Reclaiming the Lawn

Finding space to grow vegetables, flowers and medicine on the lawn would have been impossible if I would have approached the landlord through criticism of the lawn, saying that the whole patch should be garden. 

I would have ignored the desire of the kids who live here to play, sit and throw frisbees. 

Instead I took posts from black locust thrown from an ice storm last year and marked out a garden that fits with the current design and occupies a boundary between the lawn and the four lane road. 

The garden was then woven, with the landlords, using leftover willow from making baskets and fences, seed collected in my wanders, and compost from the back yard. 

This small space is now yeiding scarlet runner beans, calendula, red clover, winter squash, self seeded tomatoes and borage from last year, Swiss chard and arugula. 

The garden around the Siberian crabapple planted in every lawn when these houses were built over 50 years ago has sage, Wild Ginger, oregano and native woodland strawberry. 

Maybe in the fall I will place another woven bed taking up another patch of the lawn, foot by foot, until it is all garden. 

portfolio, 2014

Winter Solstice Basketry

Grown on the site of Evergreen Brickworks since its opening in 2010 from plants which regenerate annually and are cut late in the spring. the red osier dogwood is an important food source for birds and the black willow can grow up to 12′ a year. Both are native species are planted to begin natural restoration of the the five acre redeveloped industrial pad.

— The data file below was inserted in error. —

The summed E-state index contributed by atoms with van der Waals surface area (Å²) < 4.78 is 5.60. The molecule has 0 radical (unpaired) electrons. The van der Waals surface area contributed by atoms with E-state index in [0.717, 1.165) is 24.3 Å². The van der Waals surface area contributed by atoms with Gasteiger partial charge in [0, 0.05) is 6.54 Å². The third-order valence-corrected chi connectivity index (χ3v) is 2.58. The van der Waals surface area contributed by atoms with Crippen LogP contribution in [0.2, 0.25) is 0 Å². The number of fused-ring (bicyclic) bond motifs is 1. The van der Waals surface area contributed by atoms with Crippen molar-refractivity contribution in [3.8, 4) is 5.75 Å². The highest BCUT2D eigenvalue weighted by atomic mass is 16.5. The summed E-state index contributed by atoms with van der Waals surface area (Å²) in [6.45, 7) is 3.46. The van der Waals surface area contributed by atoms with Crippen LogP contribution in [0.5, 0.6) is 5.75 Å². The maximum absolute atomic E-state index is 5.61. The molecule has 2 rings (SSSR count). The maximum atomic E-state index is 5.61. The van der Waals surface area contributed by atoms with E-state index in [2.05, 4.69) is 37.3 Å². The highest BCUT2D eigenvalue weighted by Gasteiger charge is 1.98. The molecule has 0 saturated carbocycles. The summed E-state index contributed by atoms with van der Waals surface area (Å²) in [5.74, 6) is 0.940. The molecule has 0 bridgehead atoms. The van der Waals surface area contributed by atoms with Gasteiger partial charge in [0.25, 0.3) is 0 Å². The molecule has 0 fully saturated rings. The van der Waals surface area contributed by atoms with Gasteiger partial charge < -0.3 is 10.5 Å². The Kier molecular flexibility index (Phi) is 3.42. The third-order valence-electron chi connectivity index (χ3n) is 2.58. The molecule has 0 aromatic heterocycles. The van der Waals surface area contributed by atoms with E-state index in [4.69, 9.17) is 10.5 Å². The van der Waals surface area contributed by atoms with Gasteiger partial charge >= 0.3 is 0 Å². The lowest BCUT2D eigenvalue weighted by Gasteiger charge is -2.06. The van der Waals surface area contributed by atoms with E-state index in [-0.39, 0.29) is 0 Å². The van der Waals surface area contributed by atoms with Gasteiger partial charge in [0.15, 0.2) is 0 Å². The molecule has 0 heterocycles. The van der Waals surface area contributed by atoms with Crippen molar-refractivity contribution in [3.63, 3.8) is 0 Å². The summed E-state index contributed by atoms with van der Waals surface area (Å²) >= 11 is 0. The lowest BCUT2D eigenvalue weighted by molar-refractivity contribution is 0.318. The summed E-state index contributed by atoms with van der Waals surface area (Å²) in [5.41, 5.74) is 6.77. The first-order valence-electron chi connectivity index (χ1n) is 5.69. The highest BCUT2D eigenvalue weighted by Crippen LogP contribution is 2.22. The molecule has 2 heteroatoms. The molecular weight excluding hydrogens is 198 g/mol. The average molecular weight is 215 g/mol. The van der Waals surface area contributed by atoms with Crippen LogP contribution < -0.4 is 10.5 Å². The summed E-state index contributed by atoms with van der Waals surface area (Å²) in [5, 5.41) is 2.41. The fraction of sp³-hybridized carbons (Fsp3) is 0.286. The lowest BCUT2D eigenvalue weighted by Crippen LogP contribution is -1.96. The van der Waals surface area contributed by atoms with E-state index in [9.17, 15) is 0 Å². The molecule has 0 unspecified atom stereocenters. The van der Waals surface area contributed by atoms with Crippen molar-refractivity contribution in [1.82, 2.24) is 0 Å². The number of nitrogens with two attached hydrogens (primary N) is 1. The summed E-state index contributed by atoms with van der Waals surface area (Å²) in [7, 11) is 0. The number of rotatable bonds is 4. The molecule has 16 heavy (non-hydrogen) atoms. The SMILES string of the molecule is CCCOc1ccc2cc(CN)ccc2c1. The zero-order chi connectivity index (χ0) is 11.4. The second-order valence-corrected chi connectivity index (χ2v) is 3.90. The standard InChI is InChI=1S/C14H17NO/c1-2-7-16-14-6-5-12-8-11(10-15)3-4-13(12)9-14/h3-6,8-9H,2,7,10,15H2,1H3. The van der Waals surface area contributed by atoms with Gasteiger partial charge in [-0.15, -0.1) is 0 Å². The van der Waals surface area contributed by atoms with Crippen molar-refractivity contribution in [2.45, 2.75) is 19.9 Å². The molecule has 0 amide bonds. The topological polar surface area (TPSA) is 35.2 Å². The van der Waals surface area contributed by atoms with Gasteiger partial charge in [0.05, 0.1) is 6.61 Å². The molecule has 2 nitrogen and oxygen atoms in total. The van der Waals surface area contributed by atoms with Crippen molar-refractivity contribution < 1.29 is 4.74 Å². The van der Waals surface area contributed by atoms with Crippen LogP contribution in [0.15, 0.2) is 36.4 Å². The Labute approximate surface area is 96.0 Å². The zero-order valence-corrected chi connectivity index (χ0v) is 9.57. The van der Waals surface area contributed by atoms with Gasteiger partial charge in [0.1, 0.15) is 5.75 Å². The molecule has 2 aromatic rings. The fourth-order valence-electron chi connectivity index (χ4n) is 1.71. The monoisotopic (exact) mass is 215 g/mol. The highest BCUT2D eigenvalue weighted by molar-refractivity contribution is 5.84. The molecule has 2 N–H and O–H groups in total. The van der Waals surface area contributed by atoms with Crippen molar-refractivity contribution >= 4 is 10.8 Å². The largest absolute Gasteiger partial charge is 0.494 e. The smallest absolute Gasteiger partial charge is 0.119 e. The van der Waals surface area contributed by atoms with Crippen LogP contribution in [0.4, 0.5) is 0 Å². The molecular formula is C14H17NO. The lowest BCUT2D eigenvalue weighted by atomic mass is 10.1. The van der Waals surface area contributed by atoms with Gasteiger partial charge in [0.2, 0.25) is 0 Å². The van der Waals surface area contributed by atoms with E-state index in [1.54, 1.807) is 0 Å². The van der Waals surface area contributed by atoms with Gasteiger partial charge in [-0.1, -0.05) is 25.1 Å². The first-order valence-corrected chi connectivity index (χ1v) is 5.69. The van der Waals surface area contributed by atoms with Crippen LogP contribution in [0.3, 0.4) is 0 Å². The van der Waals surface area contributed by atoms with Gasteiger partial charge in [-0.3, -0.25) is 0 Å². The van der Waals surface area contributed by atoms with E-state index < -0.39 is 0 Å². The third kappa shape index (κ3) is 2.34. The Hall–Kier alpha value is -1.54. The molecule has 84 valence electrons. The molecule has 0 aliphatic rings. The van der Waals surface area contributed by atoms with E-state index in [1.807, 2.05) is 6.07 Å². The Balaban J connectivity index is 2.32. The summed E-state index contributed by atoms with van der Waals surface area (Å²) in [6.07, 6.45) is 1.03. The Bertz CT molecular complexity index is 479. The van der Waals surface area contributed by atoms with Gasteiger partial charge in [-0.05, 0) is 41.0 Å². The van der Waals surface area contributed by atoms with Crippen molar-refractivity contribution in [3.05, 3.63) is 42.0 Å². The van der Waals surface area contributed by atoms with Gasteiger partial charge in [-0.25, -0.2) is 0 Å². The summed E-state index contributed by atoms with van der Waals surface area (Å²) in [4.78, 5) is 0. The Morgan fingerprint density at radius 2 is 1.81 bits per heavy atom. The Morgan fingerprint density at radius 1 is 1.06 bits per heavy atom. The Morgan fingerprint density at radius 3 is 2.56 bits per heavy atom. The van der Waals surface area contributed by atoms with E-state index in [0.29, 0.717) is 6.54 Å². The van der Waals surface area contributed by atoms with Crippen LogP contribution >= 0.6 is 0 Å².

Often these plantings are originally grown in nurseries who focus on maximum yield since plant growth is tied to profit, and so they are flooded with fertilizers. These are then planted out, and the odd original shape obtained by the greenhouse growth of the plant stays with it as it matures, and therefore the shape of this plant as we now recognize it is misleading. dogwoods and willows have evolved to be stimulated by cutting/burning especially when the leaves have fallen and the energy of the plant is stored under the snow, in its roots. the form of a coppice stump, as it grows straight long shoots, is a beautiful thing to behold. often trimmed by beaver and muskrat, these long shoots are ideal material for basketry, and so are a living free renewable resource, who’s value can be added to immensely when planted close to an environmental center like the Evergreen Brick Works has become.

see the video of youth harvesting the black willow:

by planting species which have the highest yield of environmental and economic functions, we can work towards rekindling understanding of the role of ‘coppice’ plants and trees in responsible urban business practices of the future.
through experimentation in the pilot brickworks artist residency program, the dogwood and willow baskets will annually be available for sale in the Evergreen Garden Market for the holiday season, under the name: Winter Solstice Basketry.

tunneling into school